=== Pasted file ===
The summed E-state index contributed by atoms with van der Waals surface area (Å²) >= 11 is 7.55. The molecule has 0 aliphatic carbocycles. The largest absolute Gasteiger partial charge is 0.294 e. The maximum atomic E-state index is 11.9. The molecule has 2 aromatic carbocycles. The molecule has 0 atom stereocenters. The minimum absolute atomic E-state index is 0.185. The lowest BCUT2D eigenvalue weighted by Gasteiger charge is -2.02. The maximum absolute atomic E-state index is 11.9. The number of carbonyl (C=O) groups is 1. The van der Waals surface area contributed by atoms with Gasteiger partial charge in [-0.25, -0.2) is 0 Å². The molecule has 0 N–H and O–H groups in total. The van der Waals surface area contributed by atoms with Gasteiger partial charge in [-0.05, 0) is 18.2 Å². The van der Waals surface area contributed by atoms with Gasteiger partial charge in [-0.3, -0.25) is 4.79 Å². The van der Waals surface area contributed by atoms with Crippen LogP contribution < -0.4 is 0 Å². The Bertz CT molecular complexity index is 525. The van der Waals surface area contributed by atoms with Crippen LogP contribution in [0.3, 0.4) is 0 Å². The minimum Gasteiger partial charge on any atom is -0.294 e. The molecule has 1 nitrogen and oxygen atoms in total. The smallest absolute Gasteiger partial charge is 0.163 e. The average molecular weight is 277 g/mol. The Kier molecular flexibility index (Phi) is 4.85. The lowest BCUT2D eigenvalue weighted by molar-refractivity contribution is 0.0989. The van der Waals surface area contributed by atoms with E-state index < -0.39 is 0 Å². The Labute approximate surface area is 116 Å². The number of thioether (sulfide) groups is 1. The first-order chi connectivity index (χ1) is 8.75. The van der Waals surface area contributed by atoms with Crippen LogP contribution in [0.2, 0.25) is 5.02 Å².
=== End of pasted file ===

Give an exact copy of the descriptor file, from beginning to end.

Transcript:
The summed E-state index contributed by atoms with van der Waals surface area (Å²) >= 11 is 7.55. The molecule has 0 aliphatic carbocycles. The largest absolute Gasteiger partial charge is 0.294 e. The maximum atomic E-state index is 11.9. The molecule has 2 aromatic carbocycles. The molecule has 0 atom stereocenters. The minimum absolute atomic E-state index is 0.185. The lowest BCUT2D eigenvalue weighted by Gasteiger charge is -2.02. The maximum absolute atomic E-state index is 11.9. The number of carbonyl (C=O) groups is 1. The van der Waals surface area contributed by atoms with Gasteiger partial charge in [-0.25, -0.2) is 0 Å². The molecule has 0 N–H and O–H groups in total. The van der Waals surface area contributed by atoms with Gasteiger partial charge in [-0.05, 0) is 18.2 Å². The van der Waals surface area contributed by atoms with Gasteiger partial charge in [-0.3, -0.25) is 4.79 Å². The van der Waals surface area contributed by atoms with Crippen LogP contribution < -0.4 is 0 Å². The Bertz CT molecular complexity index is 525. The van der Waals surface area contributed by atoms with Crippen LogP contribution in [0.3, 0.4) is 0 Å². The minimum Gasteiger partial charge on any atom is -0.294 e. The molecule has 1 nitrogen and oxygen atoms in total. The smallest absolute Gasteiger partial charge is 0.163 e. The average molecular weight is 277 g/mol. The Kier molecular flexibility index (Phi) is 4.85. The lowest BCUT2D eigenvalue weighted by molar-refractivity contribution is 0.0989. The van der Waals surface area contributed by atoms with E-state index < -0.39 is 0 Å². The Labute approximate surface area is 116 Å². The number of thioether (sulfide) groups is 1. The first-order chi connectivity index (χ1) is 8.75. The van der Waals surface area contributed by atoms with Crippen LogP contribution in [0.2, 0.25) is 5.02 Å².